Keeping warm with sickle cell disease
Lead investigator Dr Anna Cronin de Chavez (PI)
Funded by Chesshire Lehmann Fund
Dates September 2014 - March 2015
To explore the heating and energy requirements of people with sickle cell disease in Yorkshire and understand what opportunities there are to increase effectiveness and efficiency of delivery and take up of energy use and services.
Rising fuel prices coupled with increasing financial constraints mean many households are not able to maintain the healthy recommended daytime room temperature of 21°C. Whilst this poses a general risk to health in the population, particularly among the very young and very old, there are some health conditions that are dangerously exacerbated by low room temperatures. People with sickle cell disease are at risk of painful sickle crisis and serious complications such as strokes brought on by cold-induced circulatory changes. Little is known about the experiences of people with chronic conditions in keeping warm at home.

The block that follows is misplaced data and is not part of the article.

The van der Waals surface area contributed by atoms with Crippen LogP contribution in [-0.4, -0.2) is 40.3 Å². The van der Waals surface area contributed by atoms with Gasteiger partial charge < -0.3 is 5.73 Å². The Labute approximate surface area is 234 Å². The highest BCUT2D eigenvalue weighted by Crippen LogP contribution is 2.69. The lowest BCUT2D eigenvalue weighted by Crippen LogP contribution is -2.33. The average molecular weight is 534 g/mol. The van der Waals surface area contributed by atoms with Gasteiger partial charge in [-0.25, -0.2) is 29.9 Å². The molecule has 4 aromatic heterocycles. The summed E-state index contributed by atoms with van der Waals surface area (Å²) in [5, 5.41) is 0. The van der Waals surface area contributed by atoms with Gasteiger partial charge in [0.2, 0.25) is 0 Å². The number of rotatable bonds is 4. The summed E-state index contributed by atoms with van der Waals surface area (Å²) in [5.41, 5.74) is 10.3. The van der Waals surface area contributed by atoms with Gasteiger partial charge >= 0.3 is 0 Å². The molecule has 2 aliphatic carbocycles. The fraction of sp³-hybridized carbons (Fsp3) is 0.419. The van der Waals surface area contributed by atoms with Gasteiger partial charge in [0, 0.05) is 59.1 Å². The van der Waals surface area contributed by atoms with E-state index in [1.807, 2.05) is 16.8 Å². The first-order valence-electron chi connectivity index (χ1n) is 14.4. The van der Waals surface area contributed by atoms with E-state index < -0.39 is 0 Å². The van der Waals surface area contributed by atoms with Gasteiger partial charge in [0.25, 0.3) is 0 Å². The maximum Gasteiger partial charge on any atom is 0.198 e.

Some might wonder, 'Do they keep their home too warm out of fear of getting ill? Do others turn off their heating altogether, and risk getting seriously ill, worried about large fuel bills?' The aim of this study is to explore the heating requirements and behaviours of people with sickle cell disease, as an exemplar population with a condition affected by cold.
Read the report here
Dr Anna Cronin de Chavez - Research fellow PhD, MSc, MA (Honours)